Long Branch, NJ - For more than 100 years, the Family & Children's Service (FCS) Operation Sleighbells program has been granting holiday wishes for thousands of children throughout Monmouth County. The annual holiday gift-giving drive, which began in 1909, seeks to fulfill the wishes of nearly 2,600 children and their families this year by collecting donations of new toys, books, clothing and other needed items and distributing them in time for the holidays. FCS President & CEO Vincent D'Elia says the agency grew out of the very first Operation Sleighbells effort, when a group of Long Branch citizens decided to provide holiday gifts of food, coal, clothes and toys to impoverished children and their families.

Then, just as now, the program relied on the community's participation to succeed.

"For Operation Sleighbells to make a difference in the lives of children, we depend on the goodwill and generosity of our friends and neighbors," says D'Elia. "Their donations of time, money and gifts allow us to continue this important holiday tradition year after year."

This year, Operation Sleighbells received an additional boost from one of its closest neighbors, Monmouth Medical Center. The hospital donated space on its Long Branch campus to serve as Operation Sleighbells' 2010 headquarters. The new space will give FCS volunteers and staff a safe, heated environment in which to sort, pack and distribute the many donated items.

"It is part of the vision for Monmouth Medical Center to provide quality-driven, responsive health care services that meet the needs of the community we serve, and it also is our goal to be a leader in forming collaborative relationships with other providers in service to our community," says Frank J. Vozos, M.D., FACS, executive director of surgeons.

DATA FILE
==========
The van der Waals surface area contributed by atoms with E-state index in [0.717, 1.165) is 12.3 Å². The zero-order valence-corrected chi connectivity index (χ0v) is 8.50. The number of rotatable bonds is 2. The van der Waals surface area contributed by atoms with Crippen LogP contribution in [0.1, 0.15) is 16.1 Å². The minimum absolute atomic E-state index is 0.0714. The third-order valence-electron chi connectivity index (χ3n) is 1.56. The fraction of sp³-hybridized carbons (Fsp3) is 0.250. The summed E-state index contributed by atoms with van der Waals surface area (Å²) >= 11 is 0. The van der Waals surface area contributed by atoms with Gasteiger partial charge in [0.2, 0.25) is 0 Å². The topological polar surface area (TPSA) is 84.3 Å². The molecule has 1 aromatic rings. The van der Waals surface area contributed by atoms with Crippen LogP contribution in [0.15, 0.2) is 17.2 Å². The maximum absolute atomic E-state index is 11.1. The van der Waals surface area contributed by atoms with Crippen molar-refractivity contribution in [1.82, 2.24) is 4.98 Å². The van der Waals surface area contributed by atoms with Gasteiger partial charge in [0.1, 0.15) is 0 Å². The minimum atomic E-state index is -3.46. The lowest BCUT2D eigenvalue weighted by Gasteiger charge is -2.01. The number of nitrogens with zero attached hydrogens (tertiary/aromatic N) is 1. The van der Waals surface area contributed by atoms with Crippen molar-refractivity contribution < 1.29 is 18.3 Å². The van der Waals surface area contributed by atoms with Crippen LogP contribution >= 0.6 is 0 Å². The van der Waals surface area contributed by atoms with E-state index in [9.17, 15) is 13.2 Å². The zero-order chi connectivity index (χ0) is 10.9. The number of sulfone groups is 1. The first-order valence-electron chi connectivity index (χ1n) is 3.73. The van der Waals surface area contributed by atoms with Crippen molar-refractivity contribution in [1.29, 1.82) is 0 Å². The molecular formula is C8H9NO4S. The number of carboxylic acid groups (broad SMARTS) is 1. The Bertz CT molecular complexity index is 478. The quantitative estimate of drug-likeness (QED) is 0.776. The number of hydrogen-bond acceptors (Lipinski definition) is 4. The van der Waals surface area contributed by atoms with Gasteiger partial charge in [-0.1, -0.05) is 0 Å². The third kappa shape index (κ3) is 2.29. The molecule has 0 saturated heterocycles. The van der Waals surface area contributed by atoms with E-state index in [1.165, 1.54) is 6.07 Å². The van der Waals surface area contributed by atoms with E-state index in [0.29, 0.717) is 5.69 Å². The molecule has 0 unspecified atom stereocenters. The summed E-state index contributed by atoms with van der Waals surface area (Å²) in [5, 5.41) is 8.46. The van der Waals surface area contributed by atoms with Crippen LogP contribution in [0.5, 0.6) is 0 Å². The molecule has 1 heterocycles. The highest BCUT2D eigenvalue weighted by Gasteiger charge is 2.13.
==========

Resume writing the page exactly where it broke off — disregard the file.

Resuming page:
"By working with Family & Children's Service of Monmouth County in support of Operation Sleighbells, we are meeting this goal."

Unlike many other holiday gift-giving programs, Operation Sleighbells addresses the specific wishes of every child. Families are interviewed and the agency is given a list of the ages, size and needs of each child. FCS Manager of Volunteer Services Samantha White says the prolonged recession has resulted in a spike of requests for support.

"Since late August, we have fielded more than 400 calls from parents and custodial grandparents who want their children to be included in this year's drive," says White. "We're hopeful we will find an equal number of families and individuals who are willing to help."

White says there are many ways to contribute to the effort, including:

a.. "Adopting" a family

b.. Donating toys, gifts and clothing for the children or gift cards for some of the older teens

c.. Volunteering to sort and pack gifts In addition, FCS is conducting a holiday coat drive. Donations of coats of all sizes in good condition for men, women and children are appreciated. For more information about Operation Sleighbells and how you can help, contact the agency at 732-222-9111.